Tuesday, 21 October 2014

Review: Stray

Publication Date: October 7th 2014        
Publisher:  Greenwillow
~A copy was provided by the publisher in exchange for an honest review~

“I am grateful for my father, who keeps me good and sweet. I am grateful for my mother, who keeps her own heart guarded and safe. I am grateful for my adviser, who keeps me protected. I am grateful for the Path, which keeps me pure. Ever after.”

Princess Aislynn has long dreamed about attending her Introduction Ball, about dancing with the handsome suitors her adviser has chosen for her, about meeting her true love and starting her happily ever after.

When the night of the ball finally arrives and Nerine Academy is awash with roses and royalty, Aislynn wants nothing more than to dance the night away, dutifully following the Path that has been laid out for her. She does not intend to stray.

But try as she might, Aislynn has never quite managed to control the magic that burns within her-magic brought on by wicked, terrible desires that threaten the Path she has vowed to take.

After all, it is wrong to want what you do not need. Isn’t it?

STRAY is the first in a collection of intertwined stories, all set in a world where magic is a curse that only women bear and society is dictated by a strict doctrine called The Path. A cross between The Handmaid’s Tale and Wicked, with a dash of Grimm and Disney thrown in, this original fairy tale will be released October 7th, 2014 from Greenwillow Books/HarperCollins

You could say Stray is very Once Upon a Time-ish on most of it, but yes in one major way that I am not amused with.  I'd disagree mainly because there's a thin line between good and bad, the good are flawed and the bad have good. Take Regina, whose deliciously evil but she's well rounded and as it goes on, you see the depth of her character. The bad characters in Stray? One sided. Everyone's just out for poor, poor Aislynn, for no apparent reason, they look for things wrong with her, even if she hasn't done anything at all, they look the other way when others do something, or do or say something to Aislynn to  get a reaction from her, and then she gets told off for it. Poor, poor Aislynn, and I say that sarcastically because to be honest, I didn't like her but I didn't hate her. My point is, the wicked evils in this story had no reason.

Despite that, I was starting to get into it and though not much was going on, and even though I wanted to shake Aislynn a dozen of times, and a few other characters, then something happened. The Stray part that makes Aislynn a fairy godmother and de-princesses her , and while that's supposed to be a major turning point in the story, it also made half the book obsolete. You get to meet the certain characters you need to meet, but the thing is, you could've put them all in a totally different scenario and it would still would have gotten you to where you needed to go.  It didn't seem like it had much significance to it, and most of it was rinse wash and repeat anyway.  What was the actual point of all of that, to build character? I didn't see the difference, I mean, yes, she changed from the beginning but I didn't feel or see the character growth to make it believable.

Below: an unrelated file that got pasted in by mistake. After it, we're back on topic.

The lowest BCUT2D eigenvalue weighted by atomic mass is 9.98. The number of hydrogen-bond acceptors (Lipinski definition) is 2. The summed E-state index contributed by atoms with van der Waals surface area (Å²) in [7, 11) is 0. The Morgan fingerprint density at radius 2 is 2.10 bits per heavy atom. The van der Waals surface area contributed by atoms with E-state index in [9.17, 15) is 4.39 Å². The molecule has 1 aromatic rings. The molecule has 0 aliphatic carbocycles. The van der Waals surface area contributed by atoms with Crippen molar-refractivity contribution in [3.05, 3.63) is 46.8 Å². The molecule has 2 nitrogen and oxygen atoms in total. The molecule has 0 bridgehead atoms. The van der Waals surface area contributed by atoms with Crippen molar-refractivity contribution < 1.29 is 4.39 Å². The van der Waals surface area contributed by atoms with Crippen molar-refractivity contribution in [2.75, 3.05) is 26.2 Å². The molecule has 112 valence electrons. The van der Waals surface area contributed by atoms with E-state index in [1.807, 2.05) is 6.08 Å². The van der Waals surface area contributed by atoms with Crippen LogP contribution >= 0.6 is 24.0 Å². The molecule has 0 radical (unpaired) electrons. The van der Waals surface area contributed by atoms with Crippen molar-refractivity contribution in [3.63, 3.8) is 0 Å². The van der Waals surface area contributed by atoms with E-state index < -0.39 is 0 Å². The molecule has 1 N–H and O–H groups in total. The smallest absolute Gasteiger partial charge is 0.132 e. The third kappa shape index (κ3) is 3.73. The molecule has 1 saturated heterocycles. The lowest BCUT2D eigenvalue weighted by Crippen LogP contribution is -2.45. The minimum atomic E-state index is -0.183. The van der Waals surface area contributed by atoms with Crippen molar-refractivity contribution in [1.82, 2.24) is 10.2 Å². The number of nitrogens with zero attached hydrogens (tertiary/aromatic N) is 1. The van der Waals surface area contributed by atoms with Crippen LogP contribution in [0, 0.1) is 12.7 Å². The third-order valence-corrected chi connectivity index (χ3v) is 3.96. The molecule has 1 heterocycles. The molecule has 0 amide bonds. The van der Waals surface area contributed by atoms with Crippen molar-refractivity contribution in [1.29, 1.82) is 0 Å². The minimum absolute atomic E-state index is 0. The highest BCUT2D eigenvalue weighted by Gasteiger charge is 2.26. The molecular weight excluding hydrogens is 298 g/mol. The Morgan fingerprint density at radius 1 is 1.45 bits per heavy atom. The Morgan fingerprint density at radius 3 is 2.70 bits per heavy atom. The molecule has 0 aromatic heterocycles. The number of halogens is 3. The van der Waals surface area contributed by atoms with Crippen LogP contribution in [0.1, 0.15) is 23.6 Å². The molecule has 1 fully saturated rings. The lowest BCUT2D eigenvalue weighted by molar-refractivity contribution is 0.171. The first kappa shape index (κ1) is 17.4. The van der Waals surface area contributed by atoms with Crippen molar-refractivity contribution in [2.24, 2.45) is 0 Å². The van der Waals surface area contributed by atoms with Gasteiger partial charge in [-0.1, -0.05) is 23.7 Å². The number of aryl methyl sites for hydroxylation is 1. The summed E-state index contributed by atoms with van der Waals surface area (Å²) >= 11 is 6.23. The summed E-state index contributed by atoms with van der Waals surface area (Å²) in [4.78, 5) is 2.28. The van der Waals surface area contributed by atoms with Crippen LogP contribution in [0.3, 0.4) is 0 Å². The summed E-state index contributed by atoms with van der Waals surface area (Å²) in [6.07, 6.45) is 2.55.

There's plot holes too, to the why that thing happened, it's one thing that wasn't directly addressed and seemed a random coincidence. The one thing I did love about it though is the very Disney-esque authentic feeling you get from it. It reads exactly like you'd expect it would. The romance is Disney-esque too, but I was indifferent to it which is a feat since there's not much of it.
Now, let's get to the one thing that thing I'm not amused with. There's this thing that happens when you've been redirected from the path and become a fairy godmother to another, your loving heart gets removed.  They reach into your chest with magic and take it.

Hey, Regina, sound familiar? Stole your moves. 
If that isn't enough, the same thing happens after y our loving heart is removed. Your senses are dulled, feelings stilled, you can still feel, but it's less everything. Less pain, less hurt, less cheer and joy. You're numbed to overpowering feelings. And when it's put back, everything's crisp and clear and so much more.

Hey, Once Upon a Time, sound familiar?
While Stray did deliver on the storytelling feel it promised, I had too many questions that weren't answered, and an all too familiar act that felt copied that kept me from enjoying it.

Rating: 3/5